Maybe we are talking at cross purposes. To use more than 137 GB of the HD you need a 48-bit LBA compatible BIOS. If your BIOS is not 48-bit LBA compatible it doesn't matter if you have WinXP SP3. You will only be able to address the first 137 GB of the HD. WinXP will see the remainder of the HD as unallocated space.

    (137 GB or 127 GiB depending on your preference)
     
  12. pandlouk

    pandlouk Registered Member

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    Hi Brian,

    it actually depends on the chipset and ATA connector. If the chipset supports it and the connectors are ATA6 (UDMA 5) or higher, even if the bios does not support 48-bit LBA, windows will bypass the bios settings (have seen it on an old ASRock mobo). The bios reported the disk as 137gb but xp saw the real capacity of 200gb (186gb).

    Panagiotis
     
    Last edited: Jul 12, 2010
  13. Brian K

    Brian K Imaging Specialist

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    Panagiotis,

    I agree that WinXP reports the full size of the HD if the BIOS is not 48-bit LBA compatible. I made some notes from when my next door neighbour had a HD failure in his laptop. He replaced the 60 GB HD with a 160 GB HD and installed WinXP SP3. In Disk Management the HD was reported as 152 GiB but the WinXP partition was 131 GiB with 21 GiB of unallocated space.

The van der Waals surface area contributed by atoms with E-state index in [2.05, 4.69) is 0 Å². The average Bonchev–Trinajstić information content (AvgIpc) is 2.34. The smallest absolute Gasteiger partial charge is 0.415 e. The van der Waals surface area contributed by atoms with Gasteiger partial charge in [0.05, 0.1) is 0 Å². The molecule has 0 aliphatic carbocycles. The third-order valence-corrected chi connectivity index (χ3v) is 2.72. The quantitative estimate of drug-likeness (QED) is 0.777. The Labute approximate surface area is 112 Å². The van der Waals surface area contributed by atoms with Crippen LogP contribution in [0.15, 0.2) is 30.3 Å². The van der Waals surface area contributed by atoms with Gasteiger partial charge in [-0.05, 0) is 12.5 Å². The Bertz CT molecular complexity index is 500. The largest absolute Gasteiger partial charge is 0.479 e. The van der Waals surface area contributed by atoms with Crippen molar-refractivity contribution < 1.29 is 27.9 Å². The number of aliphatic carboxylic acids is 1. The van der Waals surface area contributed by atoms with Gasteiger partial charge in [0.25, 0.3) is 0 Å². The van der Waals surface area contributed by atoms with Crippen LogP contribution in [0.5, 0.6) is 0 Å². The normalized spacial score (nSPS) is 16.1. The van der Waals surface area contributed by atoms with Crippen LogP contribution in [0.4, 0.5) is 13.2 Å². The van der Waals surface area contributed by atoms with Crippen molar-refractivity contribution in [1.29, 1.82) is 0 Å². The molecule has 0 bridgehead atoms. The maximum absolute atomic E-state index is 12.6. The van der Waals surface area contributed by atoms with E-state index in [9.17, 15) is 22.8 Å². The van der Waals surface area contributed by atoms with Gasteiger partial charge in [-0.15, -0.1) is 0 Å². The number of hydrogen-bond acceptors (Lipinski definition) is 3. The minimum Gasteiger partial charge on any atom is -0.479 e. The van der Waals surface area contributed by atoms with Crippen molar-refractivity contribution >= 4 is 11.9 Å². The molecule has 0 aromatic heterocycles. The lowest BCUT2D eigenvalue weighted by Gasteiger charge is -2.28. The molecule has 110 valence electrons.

The following apps reported the HD as...

    dsrfix 137 GB

    HDAT2 160 GB

    IFD 131 GiB

    BING 131 GiB

    IFL 152 GiB

    I was advised by TeraByte Unlimited that IFL accesses the HD directly and doesn't use the BIOS. IFD uses the BIOS.

    My brain is rusty on the next point. I think WinXP can create a partition in the unallocated space beyond the 127 GiB mark but it isn't recommended as you can get data loss.

    For those interested, Dan Goodell wrote this about my mates situation...

     
  14. Brian K

    Brian K Imaging Specialist

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    arran,

    Do you have any feedback for us? What is the answer? Thanks.